Take the 2-minute tour ×
Mathematics Stack Exchange is a question and answer site for people studying math at any level and professionals in related fields. It's 100% free, no registration required.

I am trying to evaluate the following limit without L'Hopital's:

$$\lim_{x\rightarrow 0} \frac{\sin (6x)}{\sin(2x)}$$

I know I have to use the fact that $\frac{\sin x}{x} = 1$ but I don't know how to get the limit from the above to $\frac{\sin x}{x}$ or even a portion of it to that. I know how to evaluate limits like the following

$$\lim_{x \rightarrow 0}\frac{\sin 3x}{x} = 3$$

if that's any help. Any hints would be appreciated

Thanks!

share|improve this question
    
When $x\sim 0$ we know that $\sin(ax)\sim ax$. –  Babak S. Nov 13 '13 at 11:53
    
So, I guess the answer is just $\frac{6x}{2x} = 3$? –  Jeel Shah Nov 13 '13 at 11:53
1  
$${\sin6x\over x}\div{\sin2x\over x}$$ –  Gerry Myerson Nov 13 '13 at 11:54

7 Answers 7

up vote 10 down vote accepted

hint : $$\frac{\sin6x}{\sin 2x}= \frac{\frac{\sin6x}{6x}}{\frac{\sin 2x}{2x}}\cdot 3 $$

share|improve this answer

It’s not true that $\dfrac{\sin x}x=1$; you mean the fact that $\lim\limits_{x\to 0}\dfrac{\sin x}x=1$. The distinction is important.

HINT:

$$\frac{\sin 6x}{\sin 2x}=\frac{\sin 6x}{6x}\cdot\frac{3\cdot2x}{\sin 2x}$$

share|improve this answer

Since $\sin x\sim x$ as $x\to0$ , it follows that $\lim_{x\to0}\frac{\sin6x}{\sin2x}=\lim_{x\to0}\frac{6x}{2x}=\frac62=3$.

share|improve this answer
1  
I don't think it is entirely correct to say that $\sin x \to x$ as $x \to 0$. You should probably say $\sin x \sim x$ as $x \to 0$. –  Dan Shved Nov 13 '13 at 12:26
    
@DanShved: Not entirely correct? It is totally meaningless lol! –  Taladris Nov 13 '13 at 13:15

We can write $$\lim_{x\rightarrow 0} \frac{\sin (6x)}{\sin(2x)}$$ as follows:

$$\lim_{x\rightarrow 0} \frac{\sin(6x)\frac{6}{6}}{\sin(2x) \frac{2}{2}{}} $$

We already know that $\lim_{x\rightarrow 0} \frac{\sin(x)}{x} = 1 $

The same applies for $\lim_{x\rightarrow 0} \frac{\sin(6x)}{6x}$ and

$\lim_{x\rightarrow 0} \frac{\sin(2x)}{2x}$ because, if you set a new variable $y = 6x$ and $2x$ respectively, since if $x\rightarrow 0$ then $2x\rightarrow 0$ and $6x\rightarrow 0$ as well.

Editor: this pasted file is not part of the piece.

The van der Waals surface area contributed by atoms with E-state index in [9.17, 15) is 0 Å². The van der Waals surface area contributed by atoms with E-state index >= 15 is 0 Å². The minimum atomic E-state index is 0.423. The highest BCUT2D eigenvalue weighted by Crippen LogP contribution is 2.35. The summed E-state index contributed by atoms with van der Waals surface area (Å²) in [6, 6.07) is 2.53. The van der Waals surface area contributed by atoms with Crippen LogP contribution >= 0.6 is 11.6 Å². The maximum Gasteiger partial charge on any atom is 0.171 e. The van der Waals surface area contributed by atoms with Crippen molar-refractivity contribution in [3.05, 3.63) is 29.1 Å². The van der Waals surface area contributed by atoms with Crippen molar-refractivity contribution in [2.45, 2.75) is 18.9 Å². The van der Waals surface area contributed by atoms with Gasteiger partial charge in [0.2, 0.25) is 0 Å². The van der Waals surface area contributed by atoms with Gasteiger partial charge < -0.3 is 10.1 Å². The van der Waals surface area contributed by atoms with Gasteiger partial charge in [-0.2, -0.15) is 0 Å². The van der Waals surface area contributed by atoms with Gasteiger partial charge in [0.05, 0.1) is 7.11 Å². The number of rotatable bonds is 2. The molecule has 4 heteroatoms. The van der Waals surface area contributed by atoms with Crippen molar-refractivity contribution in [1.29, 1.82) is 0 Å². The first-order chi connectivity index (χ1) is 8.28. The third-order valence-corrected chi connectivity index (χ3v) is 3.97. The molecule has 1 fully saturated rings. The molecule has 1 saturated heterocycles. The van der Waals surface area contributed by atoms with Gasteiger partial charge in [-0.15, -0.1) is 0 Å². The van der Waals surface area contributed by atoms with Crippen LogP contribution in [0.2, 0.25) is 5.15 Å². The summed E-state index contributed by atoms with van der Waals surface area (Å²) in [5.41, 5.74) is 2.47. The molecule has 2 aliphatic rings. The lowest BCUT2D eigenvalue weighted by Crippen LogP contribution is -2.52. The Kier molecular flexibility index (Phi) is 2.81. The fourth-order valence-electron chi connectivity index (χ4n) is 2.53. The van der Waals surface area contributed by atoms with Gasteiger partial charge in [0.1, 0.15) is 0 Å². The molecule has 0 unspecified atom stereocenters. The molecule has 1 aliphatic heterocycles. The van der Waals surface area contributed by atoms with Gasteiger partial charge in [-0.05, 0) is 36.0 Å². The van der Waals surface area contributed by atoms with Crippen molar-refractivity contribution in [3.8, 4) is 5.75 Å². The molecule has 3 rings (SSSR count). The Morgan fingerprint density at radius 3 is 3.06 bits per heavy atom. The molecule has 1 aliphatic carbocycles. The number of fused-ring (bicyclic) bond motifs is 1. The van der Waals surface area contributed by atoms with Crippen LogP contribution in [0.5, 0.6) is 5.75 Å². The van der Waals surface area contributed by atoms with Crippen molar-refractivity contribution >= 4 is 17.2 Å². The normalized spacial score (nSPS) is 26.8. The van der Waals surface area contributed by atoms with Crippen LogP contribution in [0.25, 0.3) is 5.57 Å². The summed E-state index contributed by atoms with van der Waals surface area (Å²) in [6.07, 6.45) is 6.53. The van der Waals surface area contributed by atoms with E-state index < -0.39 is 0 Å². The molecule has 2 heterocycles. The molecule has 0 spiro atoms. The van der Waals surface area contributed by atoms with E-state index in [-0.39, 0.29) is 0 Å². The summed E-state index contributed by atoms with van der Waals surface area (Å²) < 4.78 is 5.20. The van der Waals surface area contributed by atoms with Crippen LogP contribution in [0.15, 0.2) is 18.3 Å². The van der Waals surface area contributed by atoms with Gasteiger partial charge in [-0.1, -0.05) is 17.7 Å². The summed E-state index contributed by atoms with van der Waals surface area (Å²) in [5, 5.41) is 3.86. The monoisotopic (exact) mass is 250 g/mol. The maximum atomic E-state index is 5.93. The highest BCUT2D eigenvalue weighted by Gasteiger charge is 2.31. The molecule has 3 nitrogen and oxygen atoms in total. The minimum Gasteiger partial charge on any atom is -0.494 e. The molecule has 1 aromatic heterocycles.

So from there we get that $$\lim_{x\rightarrow 0} \frac{\sin (6x)}{\sin(2x)} = \frac{6}{2} = 3 $$

share|improve this answer

$$\frac{\sin6x}{\sin2x}=3\frac{\sin 6x}{6x}\frac{2x}{\sin 2x}\xrightarrow[x\to 0]{}3\cdot 1\cdot 1=3$$

share|improve this answer

The most important point of $\displaystyle\lim_{h\to0}\frac{\sin (h)}h=1$ is :

the limit variable, the angle of sine (in radian) and the denominator must be same.

We can use the Product Rule of Limits to ensure the above constraint

share|improve this answer

This is a different take on this easy problem. Let $t = 2x$ so that $t \to 0$ as $x \to 0$. Then we can see that $$\begin{aligned}L &=\lim_{x \to 0}\frac{\sin 6x}{\sin 2x}\\ &= \lim_{t \to 0}\frac{\sin 3t}{\sin t}\\ &= \lim_{t \to 0}\frac{3\sin t - 4\sin^{3}t}{\sin t}\\ &= \lim_{t \to 0}(3 - 4\sin^{2}t) = 3\end{aligned}$$ Note that the above uses a much simpler result $\lim\limits_{t \to 0}\,\sin t = 0$ compared to the slightly harder result $\lim\limits_{t \to 0}\,\dfrac{\sin t}{t} = 1$.

share|improve this answer

Your Answer

 
discard

By posting your answer, you agree to the privacy policy and terms of service.

Not the answer you're looking for? Browse other questions tagged or ask your own question.